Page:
Automakers have shifted most of the remarketing responsibility for the cars and trucks they sell into rental fleets over to those rental car companies. That was supposed to shift the risk of depreciation and deteriorating values onto the rental fleets.
It hasn't worked out that way. What was supposed to be a risk has turned into a reward.
Rental companies are keeping vehicles longer and packing on more miles. Most years there would be a penalty to pay for selling older, higher-mileage cars at auction. But because of an industrywide tight supply of used vehicles, rental fleets are getting more money for those older vehicles.
That's just one of several unexpected turns in the rental-fleet world.
For decades, rental fleets played a straightforward role in the automotive world. They bought trainloads of cars, often from automakers that had overproduced. After running those cars in their fleets for a year or less, they shipped them to closed auctions -- auctions that sold, for example, Ford Motor Co. cars retired from rental fleets only to Ford dealers. That provided a steady flow of nearly new vehicles to dealers.
But that has changed. Now rental fleets play a more complex role in auto retailing. They're selling retired vehicles in auction sales open to all dealers, including independent used-car dealers, which is driving up prices. Because they're often holding vehicles longer, the flow of used vehicles to dealers is less predictable. And they're selling directly to consumers, cutting out dealers completely.
And in some cases they're even buying used vehicles, competing at the auctions with the very dealers they supply.
The most fundamental change came with the shift in who bore the financial risk for cars sold to rental fleets.
The 1990s and 2000s were the heyday of so-called program vehicles -- vehicles for which the factory assumed the depreciation risk and remarketing expenses.
The auto industry, and especially the Detroit 3, relied heavily on sales to rental fleets at discounted prices to keep their factories humming and their sales numbers rising.
But after as little as four to six months, those rentals returned to the market, often in large numbers. That wave of returning cars and trucks depressed used-vehicle prices, slashing residual values and bringing heavy losses for the automakers, which were responsible for remarketing them.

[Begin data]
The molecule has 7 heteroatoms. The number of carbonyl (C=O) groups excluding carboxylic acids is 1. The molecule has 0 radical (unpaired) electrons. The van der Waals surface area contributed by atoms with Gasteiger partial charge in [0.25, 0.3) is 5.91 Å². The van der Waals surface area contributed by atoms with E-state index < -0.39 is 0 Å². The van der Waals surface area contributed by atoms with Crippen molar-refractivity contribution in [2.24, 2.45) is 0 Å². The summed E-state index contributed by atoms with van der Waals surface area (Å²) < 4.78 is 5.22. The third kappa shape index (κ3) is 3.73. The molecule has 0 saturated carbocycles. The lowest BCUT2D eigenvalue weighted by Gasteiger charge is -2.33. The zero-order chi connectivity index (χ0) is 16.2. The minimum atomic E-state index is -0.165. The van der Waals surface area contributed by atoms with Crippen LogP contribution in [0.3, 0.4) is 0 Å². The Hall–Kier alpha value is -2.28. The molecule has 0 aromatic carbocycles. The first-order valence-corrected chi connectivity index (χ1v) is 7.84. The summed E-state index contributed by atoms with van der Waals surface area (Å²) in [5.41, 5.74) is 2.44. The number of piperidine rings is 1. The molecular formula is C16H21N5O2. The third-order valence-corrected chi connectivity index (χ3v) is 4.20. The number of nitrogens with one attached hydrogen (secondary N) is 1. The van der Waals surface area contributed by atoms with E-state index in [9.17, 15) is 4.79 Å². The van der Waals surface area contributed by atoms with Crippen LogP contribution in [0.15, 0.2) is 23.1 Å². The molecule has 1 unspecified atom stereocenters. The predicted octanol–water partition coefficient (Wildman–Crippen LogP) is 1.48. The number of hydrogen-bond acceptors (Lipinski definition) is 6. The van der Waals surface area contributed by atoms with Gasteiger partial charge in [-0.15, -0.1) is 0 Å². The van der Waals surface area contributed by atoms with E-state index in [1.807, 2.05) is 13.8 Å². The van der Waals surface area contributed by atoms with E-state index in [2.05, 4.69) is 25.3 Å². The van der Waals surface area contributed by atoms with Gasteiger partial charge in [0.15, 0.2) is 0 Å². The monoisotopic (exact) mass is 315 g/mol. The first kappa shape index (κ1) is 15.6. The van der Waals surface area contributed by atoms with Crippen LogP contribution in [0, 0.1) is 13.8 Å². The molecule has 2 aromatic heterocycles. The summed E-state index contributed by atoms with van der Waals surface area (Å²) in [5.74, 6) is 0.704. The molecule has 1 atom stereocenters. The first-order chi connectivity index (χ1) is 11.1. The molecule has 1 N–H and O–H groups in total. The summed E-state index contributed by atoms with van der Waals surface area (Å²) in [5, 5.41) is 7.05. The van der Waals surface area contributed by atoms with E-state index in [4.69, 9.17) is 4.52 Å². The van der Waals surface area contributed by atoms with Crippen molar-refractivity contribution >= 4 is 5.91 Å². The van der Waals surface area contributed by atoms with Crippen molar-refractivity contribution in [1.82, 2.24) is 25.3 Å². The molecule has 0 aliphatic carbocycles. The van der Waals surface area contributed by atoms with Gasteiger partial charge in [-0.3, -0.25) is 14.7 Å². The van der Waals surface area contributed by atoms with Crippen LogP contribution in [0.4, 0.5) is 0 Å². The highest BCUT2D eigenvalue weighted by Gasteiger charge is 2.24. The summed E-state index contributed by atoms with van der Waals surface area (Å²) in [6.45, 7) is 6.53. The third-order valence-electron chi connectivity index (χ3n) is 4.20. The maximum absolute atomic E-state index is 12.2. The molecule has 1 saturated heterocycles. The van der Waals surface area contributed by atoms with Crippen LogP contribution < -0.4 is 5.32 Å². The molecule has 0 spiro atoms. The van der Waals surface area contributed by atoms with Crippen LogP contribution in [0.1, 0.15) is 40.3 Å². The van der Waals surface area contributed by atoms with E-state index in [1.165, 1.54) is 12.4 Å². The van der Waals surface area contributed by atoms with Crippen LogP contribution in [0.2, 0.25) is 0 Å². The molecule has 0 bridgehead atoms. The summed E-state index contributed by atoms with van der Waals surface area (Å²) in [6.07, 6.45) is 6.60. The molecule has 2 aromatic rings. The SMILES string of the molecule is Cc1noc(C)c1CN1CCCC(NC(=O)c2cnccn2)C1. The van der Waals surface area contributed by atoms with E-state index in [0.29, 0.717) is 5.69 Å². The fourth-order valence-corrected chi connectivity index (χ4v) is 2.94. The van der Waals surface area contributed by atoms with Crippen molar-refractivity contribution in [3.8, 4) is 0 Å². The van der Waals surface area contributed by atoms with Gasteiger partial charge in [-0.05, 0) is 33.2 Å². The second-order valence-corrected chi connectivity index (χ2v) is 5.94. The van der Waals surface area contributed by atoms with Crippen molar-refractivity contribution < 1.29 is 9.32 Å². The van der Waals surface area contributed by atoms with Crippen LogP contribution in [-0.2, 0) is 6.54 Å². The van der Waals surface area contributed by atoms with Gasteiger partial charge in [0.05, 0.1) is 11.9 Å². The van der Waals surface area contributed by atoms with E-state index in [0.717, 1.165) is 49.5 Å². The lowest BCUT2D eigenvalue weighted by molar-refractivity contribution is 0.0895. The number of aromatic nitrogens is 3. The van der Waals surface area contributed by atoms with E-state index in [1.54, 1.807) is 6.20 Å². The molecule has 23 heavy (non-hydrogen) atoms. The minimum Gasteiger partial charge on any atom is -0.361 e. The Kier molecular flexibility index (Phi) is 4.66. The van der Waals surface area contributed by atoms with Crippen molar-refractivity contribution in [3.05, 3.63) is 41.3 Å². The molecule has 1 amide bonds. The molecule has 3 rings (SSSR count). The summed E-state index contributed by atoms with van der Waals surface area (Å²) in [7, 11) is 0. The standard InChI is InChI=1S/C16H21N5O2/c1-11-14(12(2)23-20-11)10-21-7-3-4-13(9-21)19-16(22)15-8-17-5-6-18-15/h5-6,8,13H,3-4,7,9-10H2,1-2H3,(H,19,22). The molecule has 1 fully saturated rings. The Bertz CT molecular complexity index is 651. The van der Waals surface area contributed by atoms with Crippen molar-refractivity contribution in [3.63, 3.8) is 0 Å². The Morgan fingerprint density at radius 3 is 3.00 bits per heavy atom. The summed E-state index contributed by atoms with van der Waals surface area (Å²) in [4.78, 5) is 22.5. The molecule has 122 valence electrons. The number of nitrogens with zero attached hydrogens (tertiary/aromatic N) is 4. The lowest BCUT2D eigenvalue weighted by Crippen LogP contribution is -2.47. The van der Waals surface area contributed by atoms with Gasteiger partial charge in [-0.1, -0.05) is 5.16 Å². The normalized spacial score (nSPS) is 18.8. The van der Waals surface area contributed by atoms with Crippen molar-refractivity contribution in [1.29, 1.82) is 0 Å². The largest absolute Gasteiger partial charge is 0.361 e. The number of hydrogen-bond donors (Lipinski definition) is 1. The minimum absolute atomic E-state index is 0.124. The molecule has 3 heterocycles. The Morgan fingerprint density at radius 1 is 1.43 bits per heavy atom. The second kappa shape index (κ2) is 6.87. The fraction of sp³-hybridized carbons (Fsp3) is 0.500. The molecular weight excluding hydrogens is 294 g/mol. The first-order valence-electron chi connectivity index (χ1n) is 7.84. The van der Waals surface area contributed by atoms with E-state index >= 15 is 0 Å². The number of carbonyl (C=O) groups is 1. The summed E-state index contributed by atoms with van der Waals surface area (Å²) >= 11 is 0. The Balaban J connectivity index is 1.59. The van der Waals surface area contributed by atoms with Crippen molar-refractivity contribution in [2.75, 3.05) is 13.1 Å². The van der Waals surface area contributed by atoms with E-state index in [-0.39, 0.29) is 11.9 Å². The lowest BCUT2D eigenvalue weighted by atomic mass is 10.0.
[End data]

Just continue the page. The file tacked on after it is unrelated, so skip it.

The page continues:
It was a loser's game, but an addictive one. Early on, the sales manager at an automaker who pushed several truckloads of cars into a rental fleet got credit for higher sales. The problem of losses on the remarketing of retired fleet vehicles fell to some other poor sap -- and, of course, the automaker's bottom line.
As the years went by, program cars became ingrained in automakers' sales strategies. Indeed, automakers bought rental-car companies, which became effectively captive markets.
The automakers began weaning themselves from program vehicles, but slowly. In 2003, 65 percent of rental vehicles were program cars, down from more than 90 percent in 1995. In 2007, just before the recession hit, program vehicles slipped below half of all rentals.
Coinciding with that shift was a drop in rental-fleet volumes. New-vehicle sales to rental fleets dropped by a third, to 1.4 million in 2011 from 2.1 million in 2006.
The General Motors and Chrysler bankruptcies led to cuts in factory capacity. That in turn reduced the pressure to use rental fleets as an outlet for excess production.
Today, so-called "risk" vehicles -- those for which rental companies, not automakers, assume financial responsibility for remarketing -- make up the bulk of rental fleets.
Tom Webb, Manheim's chief economist, says risk vehicles made up about 75 percent of the 1.4 million new vehicles sold to rental companies in 2011, with program vehicles making up the rest.
Risk vehicles now typically stay in rental fleets 12 to 18 months and have upwards of 40,000 miles on the odometer when they are retired.
Prior to the recession, risk vehicles typically stayed in fleets less than a year and went into the remarketing pool with mileage in the high-20,000s.
By comparison, program vehicles today typically stay in fleets less than one year and have about 20,000 miles.
Despite their higher miles, risk vehicles had an average auction price of $14,192 in 2011, Manheim data show. That is up from $12,229 in 2010 and $11,748 in 2009.
Webb said Manheim does not compile similar price data on program vehicles. But Tom Kontos, ADESA Auctions executive vice president of customer strategies and analytics, citing data from AuctionNet, said program vehicles had an average price of $19,850 in December, up 4 percent from December 2010.
The AuctionNet database contains 80 percent of the auction transactions in the United States.
The rise in prices is part of a broader trend in the used-car market.
The collapse of new-vehicle sales and leasing in 2008-09 has left a skimpier supply of used vehicles throughout the market.
That shortage sent used-vehicle prices soaring last year, and prices are expected to remain high this year.